An Actor’s Guide to Work Life Balance

shutterstock_1407797561If you’re like me or many of the actors I know, the phrase “work-life balance” might seem a laughable fantasy. But our culture’s romanticization of overworking is no healthier for an artist than anyone else. As we have discussed several times on this blog, an obsessive devotion to productivity will inevitably lead to physical and creative burnout. Easier said than done, to be sure. It’s something I constantly struggle with myself. But if you truly want to set yourself up for a sustainable, lifelong career in the arts, it’s imperative to start practicing setting healthy boundaries now. Here are some questions to ask yourself that may help you prioritize projects so that both your work and personal life are receiving the necessary attention.

 

 

1. Can I survive without this project’s paycheck?

We all have to eat and make rent. I’m certainly not here to tell anyone to turn down a paycheck that will help them survive. But sometimes we get so used to hoarding gigs out of desperation that we forget not every single one is life or death. Keeping your work in proper perspective will help you make decisions about your work from a place of confidence and consideration, and ultimately you will be less likely to clutter your schedule with projects that aren’t actually fulfilling or helpful to your career.

 

2. Am I growing as an artist?

For those rare, wonderful projects that truly challenge and inspire growth, sacrifices will be worth it. Now and then you get the opportunity that is worth going the extra mile, turning your life upside down and burning the candle at both ends when necessary. In those times, remember to take extra care with your physical and mental well being. Eat as well as you can, take your vitamins, hydrate, and carve out whatever small increments of personal time you can. Remember that during these times you might need to turn down more social obligations to devote time to your work. And remember that not every project is one of these projects.

 

3. Is the sacrifice too great?

It is so easy to get blinded by the eternal struggle for the next. But remember that your entire career will be engaged in that struggle. Don’t forget to live life along the way. Certainly, an actor’s schedule means we will have to make personal sacrifices. But we have the right to decide for ourselves which ones we make. Those irreplaceable moments–family weddings, births, funerals…they get space at the table too. If you’re off filming the next Game of Thrones, maybe there’s nothing you can do about it. But don’t get guilted and conned into thinking you’re not allowed to draw your own lines in the sand.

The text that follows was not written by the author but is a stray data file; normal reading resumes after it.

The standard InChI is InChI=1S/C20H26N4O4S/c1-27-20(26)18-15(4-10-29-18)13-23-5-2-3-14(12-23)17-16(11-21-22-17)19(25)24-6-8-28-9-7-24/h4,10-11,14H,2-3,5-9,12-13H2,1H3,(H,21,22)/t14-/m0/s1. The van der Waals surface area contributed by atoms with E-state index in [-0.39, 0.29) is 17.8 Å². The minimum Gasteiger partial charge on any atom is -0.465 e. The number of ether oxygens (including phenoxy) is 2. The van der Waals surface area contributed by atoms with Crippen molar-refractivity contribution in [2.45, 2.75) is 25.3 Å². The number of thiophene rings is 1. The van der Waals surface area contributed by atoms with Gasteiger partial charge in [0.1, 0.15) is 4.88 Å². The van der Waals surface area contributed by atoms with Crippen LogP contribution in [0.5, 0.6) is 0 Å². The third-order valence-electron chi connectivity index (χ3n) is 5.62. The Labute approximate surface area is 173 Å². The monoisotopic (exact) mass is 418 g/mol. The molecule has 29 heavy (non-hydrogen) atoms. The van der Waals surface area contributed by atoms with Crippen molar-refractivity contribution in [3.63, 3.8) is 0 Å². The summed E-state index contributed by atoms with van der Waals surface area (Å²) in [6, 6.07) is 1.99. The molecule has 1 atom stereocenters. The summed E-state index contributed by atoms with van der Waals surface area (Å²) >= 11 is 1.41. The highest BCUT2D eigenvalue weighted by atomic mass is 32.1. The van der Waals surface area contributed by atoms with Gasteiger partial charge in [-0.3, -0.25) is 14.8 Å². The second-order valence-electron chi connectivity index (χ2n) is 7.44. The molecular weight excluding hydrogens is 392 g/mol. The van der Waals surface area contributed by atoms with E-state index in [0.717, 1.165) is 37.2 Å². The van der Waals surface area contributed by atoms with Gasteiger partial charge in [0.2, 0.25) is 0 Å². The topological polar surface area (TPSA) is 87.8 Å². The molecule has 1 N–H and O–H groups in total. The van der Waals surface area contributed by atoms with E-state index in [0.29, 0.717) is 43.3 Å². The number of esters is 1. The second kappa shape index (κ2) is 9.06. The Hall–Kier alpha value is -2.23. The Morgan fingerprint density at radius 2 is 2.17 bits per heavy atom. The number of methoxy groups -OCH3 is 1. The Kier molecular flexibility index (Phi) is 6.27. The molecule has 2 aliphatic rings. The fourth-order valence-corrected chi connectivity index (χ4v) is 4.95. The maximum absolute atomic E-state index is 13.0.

There are many pros and cons to consider when juggling your career and personal life.  But when things get overwhelming or complicated, come back to these three simple questions. Take a step back and try to get a sense of the big picture. At the end of the day, no one can live your life for you. You call the shots. Someone will always be inconvenienced. Try to deal with it with grace and consideration, and remember: just because someone is upset doesn’t mean you were wrong.

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Rachel Rachel Frawley is an actor living in Atlanta. She holds a B.F.A. in Theatre from Michigan State University (with cognates in Music and Professional Writing) and is an Apprentice Company graduate from the Atlanta Shakespeare Co. She also works as an education artist for local theatres, which have included the Shakespeare Tavern and Aurora Theatre. For more information, visit her website at www.rachelfrawley.com

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